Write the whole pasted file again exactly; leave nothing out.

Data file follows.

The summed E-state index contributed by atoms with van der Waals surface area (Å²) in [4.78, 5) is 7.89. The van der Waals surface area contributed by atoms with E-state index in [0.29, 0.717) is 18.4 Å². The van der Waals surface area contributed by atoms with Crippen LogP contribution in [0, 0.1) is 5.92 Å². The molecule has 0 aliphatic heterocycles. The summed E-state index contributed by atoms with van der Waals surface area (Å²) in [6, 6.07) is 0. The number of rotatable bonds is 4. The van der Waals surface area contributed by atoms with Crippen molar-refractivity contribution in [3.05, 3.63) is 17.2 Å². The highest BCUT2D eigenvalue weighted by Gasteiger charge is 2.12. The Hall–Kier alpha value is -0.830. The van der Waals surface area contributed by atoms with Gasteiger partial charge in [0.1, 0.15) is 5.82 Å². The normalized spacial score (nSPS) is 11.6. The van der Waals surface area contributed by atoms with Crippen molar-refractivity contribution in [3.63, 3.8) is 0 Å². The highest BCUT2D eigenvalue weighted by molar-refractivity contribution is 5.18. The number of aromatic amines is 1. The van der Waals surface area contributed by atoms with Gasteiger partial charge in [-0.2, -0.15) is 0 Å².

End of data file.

The summed E-state index contributed by atoms with van der Waals surface area (Å²) in [4.78, 5) is 7.89. The van der Waals surface area contributed by atoms with E-state index in [0.29, 0.717) is 18.4 Å². The van der Waals surface area contributed by atoms with Crippen LogP contribution in [0, 0.1) is 5.92 Å². The molecule has 0 aliphatic heterocycles. The summed E-state index contributed by atoms with van der Waals surface area (Å²) in [6, 6.07) is 0. The number of rotatable bonds is 4. The van der Waals surface area contributed by atoms with Crippen molar-refractivity contribution in [3.05, 3.63) is 17.2 Å². The highest BCUT2D eigenvalue weighted by Gasteiger charge is 2.12. The Hall–Kier alpha value is -0.830. The van der Waals surface area contributed by atoms with Gasteiger partial charge in [0.1, 0.15) is 5.82 Å². The normalized spacial score (nSPS) is 11.6. The van der Waals surface area contributed by atoms with Crippen molar-refractivity contribution in [3.63, 3.8) is 0 Å². The highest BCUT2D eigenvalue weighted by molar-refractivity contribution is 5.18. The number of aromatic amines is 1. The van der Waals surface area contributed by atoms with Gasteiger partial charge in [-0.2, -0.15) is 0 Å².